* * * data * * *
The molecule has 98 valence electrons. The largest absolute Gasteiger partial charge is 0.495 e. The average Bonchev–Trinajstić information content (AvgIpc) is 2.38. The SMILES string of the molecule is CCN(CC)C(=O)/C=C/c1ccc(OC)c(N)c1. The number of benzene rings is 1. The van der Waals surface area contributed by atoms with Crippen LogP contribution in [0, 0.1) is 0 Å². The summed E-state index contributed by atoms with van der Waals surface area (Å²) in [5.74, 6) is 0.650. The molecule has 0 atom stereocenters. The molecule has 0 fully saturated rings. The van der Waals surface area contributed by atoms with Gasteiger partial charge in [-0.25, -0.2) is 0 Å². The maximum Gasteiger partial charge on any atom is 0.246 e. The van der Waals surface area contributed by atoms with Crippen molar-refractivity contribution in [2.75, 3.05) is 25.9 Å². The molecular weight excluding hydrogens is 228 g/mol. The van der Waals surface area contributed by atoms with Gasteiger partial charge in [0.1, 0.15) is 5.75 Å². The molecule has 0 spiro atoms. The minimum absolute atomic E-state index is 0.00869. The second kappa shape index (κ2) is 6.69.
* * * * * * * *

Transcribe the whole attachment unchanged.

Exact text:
The molecule has 98 valence electrons. The largest absolute Gasteiger partial charge is 0.495 e. The average Bonchev–Trinajstić information content (AvgIpc) is 2.38. The SMILES string of the molecule is CCN(CC)C(=O)/C=C/c1ccc(OC)c(N)c1. The number of benzene rings is 1. The van der Waals surface area contributed by atoms with Crippen LogP contribution in [0, 0.1) is 0 Å². The summed E-state index contributed by atoms with van der Waals surface area (Å²) in [5.74, 6) is 0.650. The molecule has 0 atom stereocenters. The molecule has 0 fully saturated rings. The van der Waals surface area contributed by atoms with Gasteiger partial charge in [-0.25, -0.2) is 0 Å². The maximum Gasteiger partial charge on any atom is 0.246 e. The van der Waals surface area contributed by atoms with Crippen molar-refractivity contribution in [2.75, 3.05) is 25.9 Å². The molecular weight excluding hydrogens is 228 g/mol. The van der Waals surface area contributed by atoms with Gasteiger partial charge in [0.1, 0.15) is 5.75 Å². The molecule has 0 spiro atoms. The minimum absolute atomic E-state index is 0.00869. The second kappa shape index (κ2) is 6.69.